Dicotyledons; have floral organs in multiples of four or five. The leaves have a netlike vein pattern, and the vascular tissue inside the stem is arranged in a ring. This group of plants consists of trees, shrubs and most herbaceous plants. Seedlings have two seed leaves or Cotyledons, for nourishment until its true leaves develop. The stem and root expand with secondary growth.
Monocotyledons; with the floral organs generally occurring in multiples of three. The veins in the leaf are parallel, the vascular system inside the stem is scattered, and as such the plants produce no secondary growth. Consist of grasses, bulbs and palms. Germinated seedlings have one Cotyledon.

Vascular Plants (Tracheophytes), are made up of Rigid Walled Cells. These Cells exist in many shapes, variations and sizes, and when organized into functional units form Tissue. Each type has a particular function to perform.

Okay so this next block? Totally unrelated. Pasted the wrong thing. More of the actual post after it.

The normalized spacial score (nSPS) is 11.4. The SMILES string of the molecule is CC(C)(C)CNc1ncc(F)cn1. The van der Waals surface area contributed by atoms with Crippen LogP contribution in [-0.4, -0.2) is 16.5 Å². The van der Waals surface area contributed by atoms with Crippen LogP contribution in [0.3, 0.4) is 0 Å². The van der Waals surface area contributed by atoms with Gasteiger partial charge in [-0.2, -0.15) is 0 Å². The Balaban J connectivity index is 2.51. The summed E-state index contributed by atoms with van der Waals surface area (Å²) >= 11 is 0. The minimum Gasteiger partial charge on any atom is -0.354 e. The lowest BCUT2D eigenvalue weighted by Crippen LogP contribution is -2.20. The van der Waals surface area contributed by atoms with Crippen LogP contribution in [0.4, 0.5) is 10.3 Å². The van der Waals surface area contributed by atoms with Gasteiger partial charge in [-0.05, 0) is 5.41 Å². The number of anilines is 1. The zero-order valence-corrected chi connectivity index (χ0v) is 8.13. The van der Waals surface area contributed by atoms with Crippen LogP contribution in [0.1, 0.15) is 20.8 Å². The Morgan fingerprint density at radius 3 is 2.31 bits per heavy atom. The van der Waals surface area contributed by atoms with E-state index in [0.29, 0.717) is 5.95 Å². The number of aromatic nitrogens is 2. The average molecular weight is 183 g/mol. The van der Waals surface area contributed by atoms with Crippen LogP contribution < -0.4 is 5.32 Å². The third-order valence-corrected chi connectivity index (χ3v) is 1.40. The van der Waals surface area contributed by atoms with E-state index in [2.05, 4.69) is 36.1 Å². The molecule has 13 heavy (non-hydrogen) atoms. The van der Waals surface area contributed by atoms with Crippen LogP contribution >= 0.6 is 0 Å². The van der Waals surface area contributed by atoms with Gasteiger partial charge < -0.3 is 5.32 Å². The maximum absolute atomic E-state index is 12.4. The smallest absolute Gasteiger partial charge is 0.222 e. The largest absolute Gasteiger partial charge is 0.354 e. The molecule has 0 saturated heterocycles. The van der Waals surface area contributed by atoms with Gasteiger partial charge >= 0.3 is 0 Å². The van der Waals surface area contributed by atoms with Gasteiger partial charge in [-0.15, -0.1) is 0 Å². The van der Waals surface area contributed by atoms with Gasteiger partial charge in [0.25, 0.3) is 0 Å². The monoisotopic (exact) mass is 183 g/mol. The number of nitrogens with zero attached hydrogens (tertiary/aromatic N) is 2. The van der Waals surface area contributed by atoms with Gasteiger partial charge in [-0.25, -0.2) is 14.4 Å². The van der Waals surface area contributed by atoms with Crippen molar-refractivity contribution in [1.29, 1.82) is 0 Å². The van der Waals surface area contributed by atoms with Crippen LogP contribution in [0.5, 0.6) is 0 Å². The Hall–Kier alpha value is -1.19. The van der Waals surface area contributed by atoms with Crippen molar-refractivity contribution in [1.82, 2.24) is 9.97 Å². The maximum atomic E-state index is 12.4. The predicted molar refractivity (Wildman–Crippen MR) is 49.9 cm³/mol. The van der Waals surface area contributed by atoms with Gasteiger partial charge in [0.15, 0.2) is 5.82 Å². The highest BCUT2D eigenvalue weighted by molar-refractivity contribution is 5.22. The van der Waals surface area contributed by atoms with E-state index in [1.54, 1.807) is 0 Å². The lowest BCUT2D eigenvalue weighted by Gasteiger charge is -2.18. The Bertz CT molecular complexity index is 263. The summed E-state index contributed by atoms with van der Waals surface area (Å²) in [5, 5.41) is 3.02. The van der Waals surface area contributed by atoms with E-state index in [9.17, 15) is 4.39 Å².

At the center of a Cell is the Vacuole, filled with Cell Sap - containing nutrients, metabolites, and waste products. Surrounding the Vacuole is the living 'soup' of the Cell, Cytoplasm, within which are varying Organelle, proteins, carbohydrates and salts, including; Mitochondria - converts energy into forms that are usable by the cell, Nucleus - contains the DNA responsible for providing the Cell with its unique characteristics and Chloroplast - (see below). A semi-permeable membrane allows water and salts in, whilst keeping the Sap and Cytoplasm within.

Eukaryotes Cell

New Cells and Tissue are formed at growing points called Meristems. This tissue of actively dividing cells is located at the tips of the stem or roots, where they are responsible for the primary growth of plants, or in the Cambium layer, (see below) where they are responsible for secondary plant growth or 'thickening'.